The following editorial was published online Dec. 17 by Our Sunday Visitor, a national Catholic newsweekly based in Huntington, Indiana. It was written by the editorial board.

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This time last year, when we flipped the calendar from 2020 to 2021, many glasses were raised to toast what we all hoped would be a better year ahead. 2020 was so difficult for so many. Too many of us saw sickness and death up close as we mourned the loss of 350,000 people in the United States who had died from COVID-19 — mothers and fathers, sisters and brothers, grandparents, aunts, uncles, friends and so many more.

We sheltered in place and longed for the physical closeness that we had previously taken for granted. Our beloved Masses were canceled in order to protect ourselves and our neighbors, especially our elderly brothers and sisters and others who were significantly vulnerable to the virus.

We masked up, washed our hands and socially distanced, hoping that these small sacrifices might help to flatten the curve and ease the overwhelming burden that had been placed on our health care workers — the doctors and nurses and others who Pope Francis called “the unsung heroes of this pandemic.”

Aside from masking and washing and distancing, there was little we could do other than pray that God would lead us out of the darkness. Even amid our suffering, we can be confident that he hears our cries, as Scripture assures us. “When you call me, and come and pray to me, I will listen to you” (Jer 29:12-13). In the Gospel of Matthew, Jesus himself says, “Ask and it will be given to you; seek and you will find; knock and the door will be opened to you” (7:7-8).

In the twilight days of 2020, that door was opened. After months of research and trials, scientists and medical researchers produced a number of vaccines that were approved for emergency use by the public, and on Dec. 11, 2020, the vaccine rollout began — a stunning, unprecedented success by the scientific community.

Ten days after the first doses were given in the United States, on Dec. 21, 2020, the Vatican’s Congregation for the Doctrine of the Faith attempted to put to rest growing concerns over the use of fetal stem cells in the development of the vaccines, ruling not only that the use of the approved vaccines was “morally licit” but that “the morality of vaccination depends not only on the duty to protect one’s own health, but also on the duty to pursue the common good.” Pope Francis and the U.S. bishops called receiving the vaccine “an act of love.”

With vaccination medically and morally approved, it seemed likely that COVID-19 would largely be snuffed out in 2021. Optimism abounded, and by mid-April, a quarter of the U.S. population was fully vaccinated; we reached 50% by the end of July. Since then, progress has stalled — as of mid-December, just 60% of Americans are fully vaccinated — and the consequences have been dire.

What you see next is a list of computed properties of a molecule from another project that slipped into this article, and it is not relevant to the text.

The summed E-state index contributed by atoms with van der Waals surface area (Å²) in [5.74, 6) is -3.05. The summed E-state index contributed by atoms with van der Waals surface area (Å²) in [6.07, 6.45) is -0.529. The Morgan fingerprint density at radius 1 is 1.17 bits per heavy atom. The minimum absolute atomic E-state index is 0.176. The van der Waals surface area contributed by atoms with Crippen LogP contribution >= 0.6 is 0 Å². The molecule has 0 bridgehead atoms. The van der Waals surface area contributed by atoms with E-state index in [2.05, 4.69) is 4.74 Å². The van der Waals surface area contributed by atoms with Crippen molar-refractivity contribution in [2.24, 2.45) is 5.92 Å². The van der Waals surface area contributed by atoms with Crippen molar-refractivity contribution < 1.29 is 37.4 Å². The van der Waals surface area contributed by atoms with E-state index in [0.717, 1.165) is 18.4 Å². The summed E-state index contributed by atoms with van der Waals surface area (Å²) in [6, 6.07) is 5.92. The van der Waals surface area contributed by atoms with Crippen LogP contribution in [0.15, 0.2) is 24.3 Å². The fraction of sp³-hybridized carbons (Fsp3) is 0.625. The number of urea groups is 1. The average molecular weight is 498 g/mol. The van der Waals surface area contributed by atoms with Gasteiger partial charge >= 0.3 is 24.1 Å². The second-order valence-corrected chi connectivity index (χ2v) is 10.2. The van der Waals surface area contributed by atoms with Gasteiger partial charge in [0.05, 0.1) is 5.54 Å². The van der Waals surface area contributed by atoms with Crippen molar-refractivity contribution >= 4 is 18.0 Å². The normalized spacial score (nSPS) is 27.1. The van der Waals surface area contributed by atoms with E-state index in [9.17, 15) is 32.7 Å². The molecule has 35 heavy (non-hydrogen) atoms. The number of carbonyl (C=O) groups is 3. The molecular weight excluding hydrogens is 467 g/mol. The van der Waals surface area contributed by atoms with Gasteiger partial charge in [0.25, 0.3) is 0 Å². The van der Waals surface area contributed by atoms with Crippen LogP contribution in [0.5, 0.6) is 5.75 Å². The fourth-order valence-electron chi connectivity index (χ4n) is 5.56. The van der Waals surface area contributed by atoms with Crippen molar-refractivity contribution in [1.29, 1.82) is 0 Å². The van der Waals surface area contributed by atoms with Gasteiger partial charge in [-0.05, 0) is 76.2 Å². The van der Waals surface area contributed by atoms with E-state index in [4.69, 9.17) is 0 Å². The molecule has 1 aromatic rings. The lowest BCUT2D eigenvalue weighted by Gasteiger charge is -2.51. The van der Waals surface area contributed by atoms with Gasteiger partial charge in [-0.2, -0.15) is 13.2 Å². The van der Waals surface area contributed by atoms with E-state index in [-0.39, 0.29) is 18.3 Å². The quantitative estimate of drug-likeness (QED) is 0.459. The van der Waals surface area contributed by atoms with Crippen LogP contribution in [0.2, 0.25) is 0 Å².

After tragically losing 350,000 people to COVID in 2020, 450,000 more people were killed by the virus in 2021 — an almost unfathomable amount considering that an effective vaccine is available. Sadly, the data makes it clear that the vast majority of COVID-19 deaths in 2021 were preventable. According to the Centers for Disease Control and Prevention, those who are fully vaccinated are more than 10 times less likely to be hospitalized or die from COVID-19.

Some would argue that the rise in breakthrough cases — those who contract the virus despite being fully vaccinated — is evidence that the vaccines are ineffective. No vaccine is 100% effective in preventing contraction of a virus or disease; its effectiveness lies in the ability to ward off serious symptoms that lead to hospitalizations and death, as the statistics above show.

As new variants — such as omicron — spread, and more time passes since the vaccine was received, breakthrough cases will continue to rise. This is why health care professionals are urging those who qualify to get a booster shot — something that our culture doesn’t see as controversial when it protects us against tetanus or shingles or hepatitis or myriad other maladies.

Perhaps we’ll need a yearly COVID-19 booster — just as we have annual flu shots. If it protects us from serious illness — or worse — it seems well worth it.

The same can be said for the vaccine itself. It’s time for those who are unvaccinated to stop moving the bar. First, it was a moral objection, one that the CDF, the U.S. bishops and the pope himself have cleared up. Then came the claim that there was not enough data to prove that the vaccine is safe and effective; study after study has shown those concerns were unfounded. The next complaint was that the vaccines were only approved on an emergency basis; that, too, is no longer the case.

The science is sound, and the numbers tell the story. Of the 450,000 people who have died this year, how many could have been saved had they received the vaccine?

For centuries, critics of the Catholic faith have argued that the church is anti-science. They couldn’t be further from the truth. Toward the end of the Second Vatican Council, Pope St. Paul VI spoke to “men of thought and science,” telling them, “Never perhaps, thank God, has there been so clear a possibility as today of a deep understanding between real science and real faith, mutual servants of one another in the one truth.”

Today’s truth is simple: The COVID-19 vaccine is a gift. If we accept it, we honor the church’s teaching that calls us to protect all human life. If we continue to reject it, we must ask: What will the death toll be when we flip the calendar again?

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The views or positions presented in this or any guest editorial are those of the individual publication and do not necessarily represent the views of CatholicPhilly.com, Catholic News Service or the U.S. Conference of Catholic Bishops.